Derick Rethans 12:20

Variance wise, I guess, the same rules apply as for normal properties and property types?

Nikita Popov 12:27

Approximately. Properties are apparently invariant, so you can't change the type or I mean you can change it but it has to be an equivalent type. If you have a read only property, with only a getter, then the implementation makes the type covariant, which means you can use a smaller type in the child class. This is similar to how if you have a getter method, you could also give it a smaller type in the child class. The converse case, if you have a property that can only be set, then the type is contravariant, you can have larger type in the child class, though I should say that properties that can only be set are somewhat odd and really only supported for the sake of completeness, so maybe it might be worthwhile to drop the type specific behaviour there, because a set only property should already be really rare, and then set property with a contravariant inheritance that's like a edge case of an edge case.

Derick Rethans 13:24

Would it even make sense to support set only properties?

Nikita Popov 13:27

Not sure. So for the C#, implementation, I think they don't support this and there is a StackOverflow question about that, and people try to convince their, that they should support this, that the are really use cases. Currently the imagined use cases are along the lines of injecting values into a class, so using setter injection, just that now it's property based setter injection. Okay, I'll be honest I think it doesn't make sense.

Derick Rethans 13:55

To be fair, I don't think either. It would reduce the length of the RFC a little bit.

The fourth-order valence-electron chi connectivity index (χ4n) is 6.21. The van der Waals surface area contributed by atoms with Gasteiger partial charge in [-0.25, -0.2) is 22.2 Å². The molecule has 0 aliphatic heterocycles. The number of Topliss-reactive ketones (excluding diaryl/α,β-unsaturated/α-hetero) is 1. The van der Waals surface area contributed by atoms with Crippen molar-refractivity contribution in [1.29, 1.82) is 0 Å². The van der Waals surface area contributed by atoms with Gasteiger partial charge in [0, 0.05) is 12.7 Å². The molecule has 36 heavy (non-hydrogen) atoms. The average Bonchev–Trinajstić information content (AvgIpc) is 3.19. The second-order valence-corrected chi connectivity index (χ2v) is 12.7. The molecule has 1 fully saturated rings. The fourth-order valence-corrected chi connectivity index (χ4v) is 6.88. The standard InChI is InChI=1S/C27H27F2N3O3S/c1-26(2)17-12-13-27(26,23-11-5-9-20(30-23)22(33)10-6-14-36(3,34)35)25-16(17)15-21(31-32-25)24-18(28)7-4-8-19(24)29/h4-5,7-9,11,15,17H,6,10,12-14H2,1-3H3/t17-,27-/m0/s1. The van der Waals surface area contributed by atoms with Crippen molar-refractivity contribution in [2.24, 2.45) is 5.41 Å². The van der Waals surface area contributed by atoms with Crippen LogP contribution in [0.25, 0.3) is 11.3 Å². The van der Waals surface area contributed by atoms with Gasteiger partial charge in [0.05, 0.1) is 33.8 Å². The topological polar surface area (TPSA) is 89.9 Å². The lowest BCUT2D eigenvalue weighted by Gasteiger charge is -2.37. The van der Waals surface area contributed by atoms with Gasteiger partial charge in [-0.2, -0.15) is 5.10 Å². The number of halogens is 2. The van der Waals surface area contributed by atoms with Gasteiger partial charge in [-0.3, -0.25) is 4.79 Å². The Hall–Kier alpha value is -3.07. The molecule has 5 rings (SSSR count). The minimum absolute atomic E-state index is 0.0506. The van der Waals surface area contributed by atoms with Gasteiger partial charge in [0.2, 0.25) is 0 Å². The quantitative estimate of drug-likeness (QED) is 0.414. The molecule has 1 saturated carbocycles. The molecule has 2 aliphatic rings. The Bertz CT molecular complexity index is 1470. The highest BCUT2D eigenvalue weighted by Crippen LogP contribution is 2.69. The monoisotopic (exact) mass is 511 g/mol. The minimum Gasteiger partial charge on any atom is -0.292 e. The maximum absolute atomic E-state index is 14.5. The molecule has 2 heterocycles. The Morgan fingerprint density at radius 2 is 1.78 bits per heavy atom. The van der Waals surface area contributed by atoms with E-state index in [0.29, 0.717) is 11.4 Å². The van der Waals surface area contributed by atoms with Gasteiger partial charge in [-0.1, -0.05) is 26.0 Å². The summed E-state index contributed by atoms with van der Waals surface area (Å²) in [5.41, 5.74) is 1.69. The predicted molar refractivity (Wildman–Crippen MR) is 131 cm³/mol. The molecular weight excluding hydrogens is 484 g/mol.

Nikita Popov 14:00

A little bit, yes.

Derick Rethans 14:01

Can you say a few words about abstracts, traits, private accessors shadowing and things like that. So a lot of complicated words, maybe you, you can distil that into something slightly simpler.

Nikita Popov 14:12

Well I think actually abstract properties are worth mentioning. In particular, the fact that you can now specify properties inside interfaces. If you have public properties, then it makes sense to have them really on the same level as public methods, so they are part of the API contract, and as such should also be supported in interfaces. Typically what the RFC allows is, you can't specify a simple property in the interface, but you can specify an accessor property, which tells you which operations have to be supported. So you can't have a property declaration that says, it just has a get accessor, or it has get and set. The implementation of course can always implement more, so if the interface requires get, then you can implement both get and set, but it has to implement at least get, either through an accessor offer another property. I think in most cases implementation will just be a normal property.

Derick Rethans 15:03

Because a normal property would implement an implicit get already anyway?

Nikita Popov 15:07

Yeah.

Derick Rethans 15:08

How do property accessors tie in, or integrate with constructor property promotion?

Nikita Popov 15:13